Term Paper: Chemistry of Pesticides, Including Characteristics

Pages: 7 (2317 words)  ·  Bibliography Sources: 1+  ·  Level: College Senior  ·  Topic: Agriculture  ·  Buy This Paper


[. . .] The site notes, "Today, DDT is classified as a probable human carcinogen by U.S. And international authorities. This classification is based on animal studies in which some animals developed liver tumors" (7). However, DDT is still used in some parts of the world to help combat mosquitoes that carry malaria.

Both the United States and Canada now monitor and govern pesticide usage, because there are so many environmental and human health concerns about the over usage of pesticides. In the United States, the Environmental Protection Agency took over the job of regulation when it was formed in 1970. They register and license all pesticides used in the United States, and they participate, though the United Nations, in pesticide practices around the world. They were one of the nations that helped create a worldwide ban on DDT except in areas where there is a high instance of malaria. They also register and inspect businesses that produce pesticides, and they govern what pesticides can be imported into the country. In addition, they periodically review older pesticides to make sure they are still effective and are still safe for use.

In addition, the EPA works with the states to implement field programs. These programs ensure everything from worker safety in the agricultural and production areas, to education programs for people who use pesticides. They also have created endangered species and water quality programs to monitor the effect of pesticide residue in the environment. They are also working with companies to develop "biopesticides" that are created out of natural materials, and may be the wave of pesticide production in the future.

Canada is extremely aggressive in monitoring and governing pesticides. Some provinces have legislated to ban all lawn and garden pesticides on public and private property and the courts have upheld these bans. Another author notes, "The Court also cited the 'precautionary principle' -- the idea that policymakers should act to protect human health and the environment even in the face of scientific uncertainty -- as a legitimate basis for local action on pesticides" (8). By 2005, over 70 other Canadian cities had enacted similar bans on pesticides.

In Canada, the "Pest Management Regulatory Agency" under the Health Canada agency, is the regulator and register of pesticides. The federal agency has to register a product before a province can use the product, and a province has the right to ban a pesticide even if the government has approved it. The agency works closely with the agricultural, oceans and fisheries, and environmental agencies in the country, as well. It is also quite difficult to get a pesticide banned once it is approved for use in Canada. In both countries, the majority of pesticides used are used in agricultural settings. Like the United States, Canada has a rigorous testing program, they offer educational programs for using pesticides, and they routinely monitor pesticides that have been on the market for a while, to make sure they are still safe and effective. They are concerned mostly about health and environmental pesticide concerns.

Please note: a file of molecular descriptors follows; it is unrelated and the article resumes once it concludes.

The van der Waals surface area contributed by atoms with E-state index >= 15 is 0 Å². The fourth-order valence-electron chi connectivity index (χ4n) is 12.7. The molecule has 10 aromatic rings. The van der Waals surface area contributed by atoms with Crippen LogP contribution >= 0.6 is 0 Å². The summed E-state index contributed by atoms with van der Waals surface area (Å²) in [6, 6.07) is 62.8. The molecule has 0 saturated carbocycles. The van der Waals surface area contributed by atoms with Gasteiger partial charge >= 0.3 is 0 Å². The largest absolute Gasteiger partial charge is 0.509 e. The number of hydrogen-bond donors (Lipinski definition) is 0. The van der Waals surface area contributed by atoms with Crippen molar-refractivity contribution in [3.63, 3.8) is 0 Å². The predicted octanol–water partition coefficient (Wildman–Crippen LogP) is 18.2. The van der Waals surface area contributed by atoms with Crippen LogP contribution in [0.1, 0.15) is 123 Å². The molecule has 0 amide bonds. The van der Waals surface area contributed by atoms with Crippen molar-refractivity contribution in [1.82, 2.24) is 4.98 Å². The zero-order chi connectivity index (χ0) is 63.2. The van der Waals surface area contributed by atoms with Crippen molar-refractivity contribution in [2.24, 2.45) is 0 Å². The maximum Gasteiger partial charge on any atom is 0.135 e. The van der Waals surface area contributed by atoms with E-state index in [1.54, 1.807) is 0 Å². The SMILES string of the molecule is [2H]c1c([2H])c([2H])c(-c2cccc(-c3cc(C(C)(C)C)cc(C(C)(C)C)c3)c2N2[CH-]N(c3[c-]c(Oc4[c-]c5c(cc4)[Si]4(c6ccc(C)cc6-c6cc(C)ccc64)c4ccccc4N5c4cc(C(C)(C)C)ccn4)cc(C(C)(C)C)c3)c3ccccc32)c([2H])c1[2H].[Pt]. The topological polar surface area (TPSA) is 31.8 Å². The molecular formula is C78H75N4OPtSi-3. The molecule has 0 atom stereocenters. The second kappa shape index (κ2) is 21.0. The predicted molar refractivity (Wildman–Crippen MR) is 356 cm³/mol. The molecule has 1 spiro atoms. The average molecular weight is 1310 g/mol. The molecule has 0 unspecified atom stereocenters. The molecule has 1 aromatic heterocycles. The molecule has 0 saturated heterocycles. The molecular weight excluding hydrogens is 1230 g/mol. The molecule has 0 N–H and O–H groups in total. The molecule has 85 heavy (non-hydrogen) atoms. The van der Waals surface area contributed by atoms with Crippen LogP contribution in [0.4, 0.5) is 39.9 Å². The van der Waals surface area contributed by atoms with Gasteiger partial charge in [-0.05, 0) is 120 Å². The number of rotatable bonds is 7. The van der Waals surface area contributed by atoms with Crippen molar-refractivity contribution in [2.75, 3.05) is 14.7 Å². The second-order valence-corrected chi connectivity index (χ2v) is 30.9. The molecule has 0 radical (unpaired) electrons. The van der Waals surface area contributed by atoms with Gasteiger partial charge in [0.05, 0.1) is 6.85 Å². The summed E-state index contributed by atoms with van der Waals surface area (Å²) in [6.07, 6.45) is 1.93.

In conclusion, pesticides present a number of problems to humans and the environment, and they are known to cause many health concerns. Pesticides are a necessary part of most modern agriculture, but they have to be applied effectively to work well, and there can be health issues with workers who apply them, workers who produce them, and with the people that eat the products that may contain them. They can spread into the environment in a variety of ways, from leaching into the soil and then into groundwater, to volatilization and even being carried into homes on clothing and shoes. Even small amounts of pesticides can cause health concerns, especially in children, and in the past, they have been linked to cancer, issues with babies who consume mother's milk tainted with pesticides, and much more. Pesticides can build up in certain organs over time, as well, and they can build up in the environment, creating dangers for people who hunt, fish, or consume products from most supermarkets. They have become an increasing concern in most areas of the world, and some, like DDT, have been banned because they are so dangerous. In the future, there may be a way to create more naturally-based pesticides from organic ingredients that are not so harmful to people and the environment. If governments like Canada continue to place increasing bans on pesticides, then companies will be forced to come up with better ways to control pests without harming the environment, and the world will be a safer place as a result.


1. Pimental, D., Encyclopedia of Pest Management. CRC Press, Boca Raton, 2007.

2. Oregon State University, http://oregonstate.edu/~muirp/pesthist.htm, 28 Jan. 2007.

3. University of Missouri-Columbia, http://extension.missouri.edu/explorepdf/agguides/pests/g07520.pdf, July 1997.

4. Saller, Jeremy, et al. Journal of Environmental Health 69.7, 2007, 27+.

5. Wilensky, J., Human Ecology 29.4 2001, 2+.


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